Regulation of campaign materials is self evidently an abridgment of speech and therefore makes our entire electoral system illegitimate.
The Rhode Island Democrat Party and other left-wingers have been trying to make a big deal out of the fact that conservatives aren’t entirely sitting on their hands during this election cycle:
On Thursday, former Democratic party chairman William Lynch, now senior adviser, issued a news release calling on voters to “reject special interest money” from “outside right-wing organizations” trying to influence the election.
He pointed to $90,294 in combined independent expenditures from the Roosevelt Society, led by former Republican Providence mayoral candidate Daniel Harrop, and the Gaspee Project, founded by activist Mike Stenhouse, and suggested they were being secretly funded by the trucking industry.
That’s two organizations spending on a range of candidates and issues. A GoLocalProv article out today actually puts the groups’ combined spending at $60,850, but either way, the idea that this represents some invasion of voter sanctity by self-interested parties is absurd. Just look through the bigger spenders on GoLocal’s list:
- $335,000 from the URI Foundation and URI Alumni Association to push voters to put taxpayers in $72,937,126 of debt (principal and interest) for spending on URI programs
- $175,000 from two individuals directly involved in ProvPort to push voters to put taxpayers in $112,210,962 of debt to expand their port and do work at the one in Quonset
- $100,000 from United Way, as mentioned on this site yesterday, to push voters to put taxpayers in $80,150,687 of debt to fund the local affordable housing industry
- $1,700,000 from Twin River to promote state and local ballot questions to allow a new casino in Tiverton
- $146,500 from Alan Hassenfeld, partly to push for passage of ethics reform, but more to back candidates who’ll work to infringe on Rhode Islanders’s Second Amendment rights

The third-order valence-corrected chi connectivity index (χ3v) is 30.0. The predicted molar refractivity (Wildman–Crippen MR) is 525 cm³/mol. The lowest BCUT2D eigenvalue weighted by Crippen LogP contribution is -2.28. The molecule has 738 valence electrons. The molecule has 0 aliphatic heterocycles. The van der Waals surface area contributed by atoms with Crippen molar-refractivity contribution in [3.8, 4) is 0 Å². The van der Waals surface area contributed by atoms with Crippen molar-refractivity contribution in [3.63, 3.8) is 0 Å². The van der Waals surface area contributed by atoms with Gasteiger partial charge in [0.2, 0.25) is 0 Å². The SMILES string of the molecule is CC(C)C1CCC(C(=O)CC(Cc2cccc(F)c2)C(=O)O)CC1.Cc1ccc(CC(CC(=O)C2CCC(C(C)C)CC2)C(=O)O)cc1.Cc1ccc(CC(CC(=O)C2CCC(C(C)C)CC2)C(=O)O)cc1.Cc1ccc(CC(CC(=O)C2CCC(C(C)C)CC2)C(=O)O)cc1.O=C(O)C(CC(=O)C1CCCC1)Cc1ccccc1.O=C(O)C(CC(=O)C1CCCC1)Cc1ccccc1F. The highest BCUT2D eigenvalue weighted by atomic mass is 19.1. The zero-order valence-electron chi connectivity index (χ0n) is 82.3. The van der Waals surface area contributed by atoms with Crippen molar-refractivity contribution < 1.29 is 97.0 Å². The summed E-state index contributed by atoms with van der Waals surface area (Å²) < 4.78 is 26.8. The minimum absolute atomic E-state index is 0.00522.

- And rounding out GoLocal’s top 10 list is Planned Parenthood, with $25,712 to promote politicians who’ll fight to continue allowing the killing of babies before every inch of them is clear of their mothers’ bodies
Anybody who’s concerned about the use of government to take away people’s property and rights should be much more concerned about money for debt and left-wing policies. Voters should also be concerned about a party and ideology that tries to make it seem scandalous that those who disagree with them have the audacity to participate in the political process. They’d rather be able to take your property and your rights without any opposition.
A concrete example of a situation in which the state Ethics Commission should have some authority over legislators might give anybody on the fence on ballot question #2 a nudge. By way of a reminder, owing to a court case, the commission is not permitted to investigate allegations that legislators have conflicts of interest. Senators and representatives can vote for legislation that will profit them directly, and the Ethics Commission has no authority even to investigate. Ballot question #2 would repair that check against corruption.